Finally, a jaw-dropping display of stone tablets can be viewed at the Forest of Steles, the largest and oldest collection of stone reliefs in China.  They were used to display edicts in olden times or to commemorate noteworthy events (however great or tragic they may have been), making it well worth your attention.

City Wall of Xi'an by CC user wangjs on Flickr

Other Attractions

The hit parade of historical monuments continues with the immense City Wall of Xi’an, the world’s largest intact city wall at 12 metres, 18 metres wide, and 13.7 kilometres in circumference.  A popular activity in Xi’an involves renting a bicycle and riding atop the wall, which not only permits you an expedient way of taking in all the great views from the ramparts, but a chance to get exercise, which can be hard to come by when one is traveling.

As mentioned in the introduction, Xi’an’s location on the eastern end of the Silk Road has made it a cosmopolitan city over the ages, filled with people from across the world despite the restricted mobility in the world many hundreds of years ago.  Many merchants came from lands where Islam was the chief religion, and to this day, a healthy chunk of this area’s residents count it as their faith.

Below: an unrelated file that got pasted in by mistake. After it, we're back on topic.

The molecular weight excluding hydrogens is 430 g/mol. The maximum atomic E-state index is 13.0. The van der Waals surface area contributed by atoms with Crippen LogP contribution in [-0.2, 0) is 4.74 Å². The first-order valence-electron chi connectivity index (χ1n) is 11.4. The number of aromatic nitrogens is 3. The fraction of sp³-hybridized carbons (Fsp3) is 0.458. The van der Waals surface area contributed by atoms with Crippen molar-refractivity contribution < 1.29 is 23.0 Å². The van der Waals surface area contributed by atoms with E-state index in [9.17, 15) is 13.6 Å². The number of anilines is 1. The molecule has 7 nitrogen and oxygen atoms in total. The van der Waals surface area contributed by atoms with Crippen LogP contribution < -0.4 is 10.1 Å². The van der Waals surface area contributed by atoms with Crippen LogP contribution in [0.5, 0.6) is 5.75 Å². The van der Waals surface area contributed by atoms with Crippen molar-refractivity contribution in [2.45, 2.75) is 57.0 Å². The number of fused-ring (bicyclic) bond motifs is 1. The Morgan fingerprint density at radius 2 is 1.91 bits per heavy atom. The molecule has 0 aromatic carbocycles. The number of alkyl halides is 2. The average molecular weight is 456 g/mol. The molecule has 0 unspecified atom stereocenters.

As a direct result, Xi’an has a distinct Muslim Quarter, where many uniquely different foodstuffs can be found, such as Yang Rou Pao Mo, a simple but savoury mutton/beef stew that comes with a thick piece of chewy bread for dipping.  Additionally, there are many stalls pedaling folk art, souvenirs, and fake name-brand products here … bring your bargaining “A” game though, as these merchants are true pros, schooled in this art handed down through countless generations.

Nearby is the Grand Mosque, which holds the distinction of being the first mosque ever built in China.  Being located in the middle kingdom, this Islamic house of worship contains some undeniably Chinese design characteristics, again giving testament to the idea-mixing effect of this city during its heyday.  Etiquette dictates that visitors cover up here in deference to the religious traditions here … don’t be That Guy/Girl!

Finally, the Bell Tower of Xi’an is revered in local folklore for stopping a plague of earthquakes that struck the area many hundreds of years ago.  As the story goes, a dragon in the local river was suspected of causing the disturbances that led to the tremors, so the Bell Tower was built to suppress its spirit (as well as a several thousand foot long piece of chain to weight it down too!)

Since then, no more earthquakes have occurred, leading many to accept this legend as correct.  For visitors, the brick and timber structure is impressive in its own right, with the bronze bell inside serving as the centrepiece.